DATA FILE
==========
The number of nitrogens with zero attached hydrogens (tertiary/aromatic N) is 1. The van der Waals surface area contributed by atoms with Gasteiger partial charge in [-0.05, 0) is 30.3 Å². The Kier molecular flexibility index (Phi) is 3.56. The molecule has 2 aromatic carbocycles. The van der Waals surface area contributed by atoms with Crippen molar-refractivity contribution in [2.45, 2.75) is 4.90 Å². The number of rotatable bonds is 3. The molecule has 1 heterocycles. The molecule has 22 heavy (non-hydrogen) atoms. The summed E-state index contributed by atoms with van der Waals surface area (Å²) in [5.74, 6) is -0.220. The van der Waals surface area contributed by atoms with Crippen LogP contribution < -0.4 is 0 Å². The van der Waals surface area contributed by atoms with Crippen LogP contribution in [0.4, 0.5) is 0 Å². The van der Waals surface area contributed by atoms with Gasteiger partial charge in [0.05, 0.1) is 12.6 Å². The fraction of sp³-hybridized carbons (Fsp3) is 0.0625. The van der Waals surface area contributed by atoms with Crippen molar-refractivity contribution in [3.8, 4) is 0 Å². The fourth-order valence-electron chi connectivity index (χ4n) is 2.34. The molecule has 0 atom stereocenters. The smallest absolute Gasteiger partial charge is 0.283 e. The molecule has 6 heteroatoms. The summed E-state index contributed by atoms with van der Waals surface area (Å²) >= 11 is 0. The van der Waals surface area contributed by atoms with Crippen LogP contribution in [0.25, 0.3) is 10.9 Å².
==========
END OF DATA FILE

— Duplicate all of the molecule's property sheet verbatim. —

The number of nitrogens with zero attached hydrogens (tertiary/aromatic N) is 1. The van der Waals surface area contributed by atoms with Gasteiger partial charge in [-0.05, 0) is 30.3 Å². The Kier molecular flexibility index (Phi) is 3.56. The molecule has 2 aromatic carbocycles. The van der Waals surface area contributed by atoms with Crippen molar-refractivity contribution in [2.45, 2.75) is 4.90 Å². The number of rotatable bonds is 3. The molecule has 1 heterocycles. The molecule has 22 heavy (non-hydrogen) atoms. The summed E-state index contributed by atoms with van der Waals surface area (Å²) in [5.74, 6) is -0.220. The van der Waals surface area contributed by atoms with Crippen LogP contribution < -0.4 is 0 Å². The van der Waals surface area contributed by atoms with Crippen LogP contribution in [0.4, 0.5) is 0 Å². The van der Waals surface area contributed by atoms with Gasteiger partial charge in [0.05, 0.1) is 12.6 Å². The fraction of sp³-hybridized carbons (Fsp3) is 0.0625. The van der Waals surface area contributed by atoms with Crippen molar-refractivity contribution in [3.8, 4) is 0 Å². The fourth-order valence-electron chi connectivity index (χ4n) is 2.34. The molecule has 0 atom stereocenters. The smallest absolute Gasteiger partial charge is 0.283 e. The molecule has 6 heteroatoms. The summed E-state index contributed by atoms with van der Waals surface area (Å²) >= 11 is 0. The van der Waals surface area contributed by atoms with Crippen LogP contribution in [0.25, 0.3) is 10.9 Å².